Liposuction or "lipo" is a commonly performed cosmetic procedure designed to remove fat in the body which is resistant against diet and exercise. A number of liposuction techniques, such as tumescent, super wet, ultrasound, laser and power-assisted techniques, are used by plastic surgeons to loosen extra fat before it's removed through the procedure. Liposuction recovery, however, is essentially the identical whether or not laser liposuction, ultrasonic liposuction as well as other variation was performed.
Liposuction can be executed under general anesthesia (asleep) or local anesthesia (awake), which affects the recovery period immediately following surgery. General anesthesia is generally only recommended for patients who're undergoing extensive liposuction or are combining other procedures with liposuction, such as a tummy tuck or breast augmentation. When liposuction alone is completed, local anesthesia is normally used instead of general anesthesia.
Patients recovering from liposuction performed under local anesthesia typically don't experience the groggy consequences associated with general anesthesia. However, many of the pain medications and sedatives prescribed to patients to use during and after liposuction do cause nausea, dizziness, and light-headedness, so patients shouldn't drive after undergoing liposuction whatever the type of anesthesia used.
The first few days of liposuction recovery can be messy, since anesthetic and other fluids leak from your port sites, or small holes left through the device that physically removes fat deposits during liposuction (called a "cannula"). To avoid stains on clothing or bed sheets, many physicians recommend wearing absorbent pads before drainage has subsided.
Swelling and bruising are generally present soon after liposuction and may even take several weeks to solve. Although bruising typically resolves within a couple of weeks, some swelling may linger for about 4-6 or more months. Because of this, final liposuction results can not be judged until four or five to 6 months after surgery. Numbness and hardness with the treated area takes three months, however, prolonged, localized firmness and swelling might point to formation of a seroma, or fluid pocket, that should be drained with a doctor.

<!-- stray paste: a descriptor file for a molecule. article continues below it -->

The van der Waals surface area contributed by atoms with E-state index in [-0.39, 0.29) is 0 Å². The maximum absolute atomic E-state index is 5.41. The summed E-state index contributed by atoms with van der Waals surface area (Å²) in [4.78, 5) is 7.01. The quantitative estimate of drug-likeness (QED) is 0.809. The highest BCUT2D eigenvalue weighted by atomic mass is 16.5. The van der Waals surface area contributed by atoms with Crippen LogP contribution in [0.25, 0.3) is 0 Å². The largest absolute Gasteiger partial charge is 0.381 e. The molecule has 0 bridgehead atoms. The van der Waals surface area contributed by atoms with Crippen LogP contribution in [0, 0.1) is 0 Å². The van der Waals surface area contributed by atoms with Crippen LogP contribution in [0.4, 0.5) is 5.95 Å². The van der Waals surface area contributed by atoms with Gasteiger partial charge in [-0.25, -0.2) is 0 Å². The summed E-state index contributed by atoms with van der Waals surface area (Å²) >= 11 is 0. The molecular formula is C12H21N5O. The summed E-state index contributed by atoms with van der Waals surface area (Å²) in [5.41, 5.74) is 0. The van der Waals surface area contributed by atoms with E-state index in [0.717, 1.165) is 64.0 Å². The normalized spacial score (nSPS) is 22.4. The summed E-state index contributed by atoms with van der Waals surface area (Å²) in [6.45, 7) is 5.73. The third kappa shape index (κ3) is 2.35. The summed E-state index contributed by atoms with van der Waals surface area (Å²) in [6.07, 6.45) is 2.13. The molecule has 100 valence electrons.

Although complete liposuction recovery takes approximately six months, barring infection or another complications, most sufferers report rediscovering the reassurance of work and resuming light activity about one week after liposuction. A month into liposuction recovery, sports or vigorous activities typically might be resumed.
To optimize healing throughout the liposuction recovery period and ensure the most effective result's achieved, there are a few tips your surgeon may recommend.
First, wearing a compression garment (just like binding undergarments, such as a girdle or Spanx) for 2 to one month after liposuction may help to reduce swelling and help skin contract so it heals evenly, without unwanted folds, lumps or creases. Doctors might also recommend supplements to cut back bruising, including Arnica Montana and Bromelien, and lymphatic drainage massage or mechanical massage, such as Endermologie, to reduce lumps and bumps after liposuction.
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